A tougher weekend was the name of the game for Movistar Yamaha MotoGP come Sunday at Misano, too – with higher temperatures hitting both Maverick Viñales and Valentino Rossi. Rossi was the home hero last time out, and now that switches to Viñales’ honour – something he’ll be hoping will bring a little more form. In 2017 at Aragon, the two men battled it out to the line despite Rossi coming back just weeks after breaking his leg, and Viñales ultimately took the upper hand – but only just. Finishing the race fourth and fifth, it was a better weekend for the team in the latter part of the season and they’ll want that to remain true this time around.
The fight for top Independent Team rider, meanwhile, remains close. Cal Crutchlow (LCR Honda Castrol) leads the way by a margin after his impressive pace and podium at Misano, but Johann Zarco (Monster Yamaha Tech 3) and Danilo Petrucci (Alma Pramac Racing) remain close enough if the cards fall their way: Crutchlow has 119 points and the two on his tail 110. None had a big race to remember last season, so it’s tough to predict, as ever.
Rookie of the Year is another close battle – with Franco Morbidelli (EG 0,0 Marc VDS) now back ahead of Hafizh Syahrin (Monster Yamaha Tech 3) by two points. The Italian had some good pace at Misano, can he keep this momentum rolling? Or will Syahrin get back on form and rebuild some earlier confidence?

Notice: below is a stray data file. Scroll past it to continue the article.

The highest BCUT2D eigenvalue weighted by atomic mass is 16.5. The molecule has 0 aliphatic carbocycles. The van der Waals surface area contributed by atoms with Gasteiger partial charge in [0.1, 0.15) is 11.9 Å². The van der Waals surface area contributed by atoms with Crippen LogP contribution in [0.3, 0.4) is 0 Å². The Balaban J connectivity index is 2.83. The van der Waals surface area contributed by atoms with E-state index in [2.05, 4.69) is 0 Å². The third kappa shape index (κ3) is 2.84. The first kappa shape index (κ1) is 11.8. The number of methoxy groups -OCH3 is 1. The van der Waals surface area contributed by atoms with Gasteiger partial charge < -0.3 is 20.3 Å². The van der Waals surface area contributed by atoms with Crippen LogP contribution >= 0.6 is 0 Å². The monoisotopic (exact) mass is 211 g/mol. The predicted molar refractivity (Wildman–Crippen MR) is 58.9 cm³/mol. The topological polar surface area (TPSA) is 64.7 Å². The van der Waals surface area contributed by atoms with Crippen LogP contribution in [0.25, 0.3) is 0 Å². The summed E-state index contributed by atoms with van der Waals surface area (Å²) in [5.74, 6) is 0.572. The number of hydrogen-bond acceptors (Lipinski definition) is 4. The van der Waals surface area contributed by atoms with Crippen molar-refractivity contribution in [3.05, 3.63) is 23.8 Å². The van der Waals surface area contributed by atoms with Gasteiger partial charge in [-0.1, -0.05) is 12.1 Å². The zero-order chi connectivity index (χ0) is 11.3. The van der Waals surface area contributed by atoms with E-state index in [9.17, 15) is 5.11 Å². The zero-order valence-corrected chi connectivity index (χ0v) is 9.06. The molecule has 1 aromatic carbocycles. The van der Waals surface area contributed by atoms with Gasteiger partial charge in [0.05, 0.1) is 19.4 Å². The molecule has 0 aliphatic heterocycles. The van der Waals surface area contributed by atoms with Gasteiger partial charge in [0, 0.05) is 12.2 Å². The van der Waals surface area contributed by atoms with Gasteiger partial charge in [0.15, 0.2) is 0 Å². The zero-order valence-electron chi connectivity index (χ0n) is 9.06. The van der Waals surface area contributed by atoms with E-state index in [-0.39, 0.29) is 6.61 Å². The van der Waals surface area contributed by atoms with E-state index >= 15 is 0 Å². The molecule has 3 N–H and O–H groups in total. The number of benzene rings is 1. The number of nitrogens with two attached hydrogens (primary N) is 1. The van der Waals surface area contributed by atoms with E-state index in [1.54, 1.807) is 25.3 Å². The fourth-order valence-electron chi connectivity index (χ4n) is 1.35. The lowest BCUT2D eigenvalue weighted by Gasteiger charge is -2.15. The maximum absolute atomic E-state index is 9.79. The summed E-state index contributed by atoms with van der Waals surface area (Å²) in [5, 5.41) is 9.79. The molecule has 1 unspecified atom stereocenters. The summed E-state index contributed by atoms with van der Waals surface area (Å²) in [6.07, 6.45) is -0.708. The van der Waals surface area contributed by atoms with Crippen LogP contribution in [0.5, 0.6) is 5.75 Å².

MotorLand Aragon awaits, and the last stop in Europe before the season finale in Valencia. Will Marquez take the home glory? Or is it someone else’s turf to take now? The Gran Premio Movistar de Aragon begins at 14:00 (GMT +2) on Sunday 23rd September.
It’s becoming a tradition of sorts for Francesco Bagnaia (Sky Racing Team VR46) to win the race when he’s qualified on pole, and that was no different on his home turf at Misano World Circuit Marco Simoncelli. Sublime from lights out to take another victory and extend his lead to eight points, he was very much back in the driving seat – but it’s far from as easy as it looks.